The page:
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Wednesday, January 19, 2011

Mind control

I found this blog post about a couple Harvard students who wrote some [GPL'd] software for controlling worms' minds. They can control how these worms move and even make them lay eggs!

The implications of this are obviously huge. This is only an academic project now, but in a couple decades I wonder if we'll see animals used like machines? I guess there's several other ideas you could draw from this, but no matter how you view it, it's a fascinating idea.

Sunday, January 9, 2011

Declaring the Future of Programming

Programming languages have developed significantly over the past several decades. I hypothesize that this development has tended more towards declarative syntax than imperative. The future of programming languages will only become more declarative in the years to come.

In the beginning was machine code. Programmers wrote programs by stringing together arcane byte codes of instructions and parameters. Programs were getting pretty hard to read so they made assemblers so you could write instructions in plain text, complete with comments. An assembler program would process the source code and turn each instruction into it's equivalent machine code. This is imperative programming at its most pure state.

When the first C compiler was written it immediately became popular because the programmer only had to declare what should happen in the program and the compiler would generate the necessary machine code to make that happen. Hence why you can write a C program that can be compiled for Linux, Windows and Mac with zero changes to the source code. However, C and C++ are still imperative languages in most other aspects because the thought process is still very much a "do this, now do this, now do this" algorithmic sequence of instructions.

Query Languages

The hallmark of declarative languages thoughout history is probably SQL (referring strictly to set operations here). In SQL you describe the result set and let the DBMS decide the best way to produce that result set. For instance, consider this query:

select p.FirstName, p.LastName, a.AccountName
from Person p
inner join Account a
on p.PersonId = a.ResponsiblePerson
where a.IsActive = 1
order by p.FirstName, p.LastName

First we describe the columns that we want (this actually happens last, if you want to be technical). In the from clause we say what tables we want information from and specify how we want them matched up using the on clause of the join. In the where clause we specify what criteria for the rows that we want to show and in the order by we describe the sort order.

All this was done strictly declaratively. If you have the opportunity to look at the execution plan, it all ends up being quite elaborate. It might consult two or three indexes before actually joining rows, selecting columns and ordering the result set not to mention all the asynchronous locking that took place so as not to run into race conditions. If we had to write this in C# or Java code it would be an extremely gnarly component and would probably be buggy and slow.

Expression Trees in C#

Interestingly, .NET land is also developing into a declarative playground. The biggest step in this direction happened with Linq and it's expression trees. Now, the Linq query syntax is declarative, but I'm referring to something more basic. Expression trees can be broken down at run time by a processor that can analyze the contents of a lambda that it was passed. For instance, NHibernate can receive a method call like:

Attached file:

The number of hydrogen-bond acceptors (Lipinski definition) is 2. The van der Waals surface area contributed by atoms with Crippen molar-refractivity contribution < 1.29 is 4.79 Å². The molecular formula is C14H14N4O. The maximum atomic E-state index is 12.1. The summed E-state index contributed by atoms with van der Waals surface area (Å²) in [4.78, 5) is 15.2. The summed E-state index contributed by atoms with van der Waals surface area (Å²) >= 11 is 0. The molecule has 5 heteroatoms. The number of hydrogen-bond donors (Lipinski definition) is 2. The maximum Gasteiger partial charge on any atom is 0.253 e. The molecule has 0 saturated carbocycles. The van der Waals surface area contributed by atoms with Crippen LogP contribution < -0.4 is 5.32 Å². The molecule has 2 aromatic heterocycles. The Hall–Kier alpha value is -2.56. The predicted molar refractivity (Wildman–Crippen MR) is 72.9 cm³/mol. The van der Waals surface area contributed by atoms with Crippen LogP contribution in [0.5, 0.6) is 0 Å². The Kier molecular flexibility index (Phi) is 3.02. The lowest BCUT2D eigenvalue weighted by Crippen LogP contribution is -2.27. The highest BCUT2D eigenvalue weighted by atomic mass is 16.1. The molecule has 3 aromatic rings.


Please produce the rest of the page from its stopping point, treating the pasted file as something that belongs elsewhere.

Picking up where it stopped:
var timsAccounts = accounts.Where(x => x.ResponsiblePerson == "Tim");

and pull out the meaning (ResponsiblePerson = Tim) and convert it into a SQL "where" clause at run time (sql = "where a.ResponsiblePerson = 'Tim'). The implications of this are wild, and in recent months and years have become very powerful. Examples include Fluent NHibernate, Moq, and Castle Windsor's fluent registration API. Both castle windsor and NHibernate both used to use XML configuration files but have since moved towards using expression trees in combination with dynamic proxies and interceptors to configure via code. This declarative approach is leading towards less code that has potential to be more efficient.

Treatise on Domain Specific Languages

The topic of domain specific languages deserves an entire blog post. SQL and CSS are the obvious examples, but there are hundreds more. In one of my internships a coworker wrote a DSL to specify sort order for dictionaries for arcane natural languages and scripts. A simple DSL is much easier to develop than a GUI for the same purpose and can many times be easier for a non-techy user to learn and become productive in.

The sad news is that colleges and universities are putting less focus on compiler & parser classes. The assumption being that we have all the languages we need, why would we need more? The answer is simple: by providing a simple syntax to describe problems or solutions we can simplify the entire process of arriving to that solution. If the problem is abstracted away from the solution we can easily leverage constructs like multi-threading and highly optimized solutions. Sometime you should take a look at the byte codes that your compiler produces - ask yourself if you could have even thought of those sorts of mind bending tricks.

We need domain specific languages because they simplify problems. They create more effective abstraction than even inversion of control frameworks. Unfortunately, less people are learning about string processing these days. How many people have you worked with actually consider themselves proficient in regular expressions or compiler generators? (yet two more declarative DSLs that simplify solutions)


Anytime you write code that is less imperative, it allows the layer underneath more room to innovate efficient algorithms. Surely this isn't surprising since any good programmer would feel exactly the same way towards a micro-managing supervisor. So after saying all this, it should be clear why I believe that the future of programming is declarative. Declarative syntaxes allow us to simplify the problem by simply stating what the problem is (or describing what the solution looks like) and allowing the underlying engine to determine the solution. As such, I believe we will be seeing the number of domain specific languages multiply in the years to come.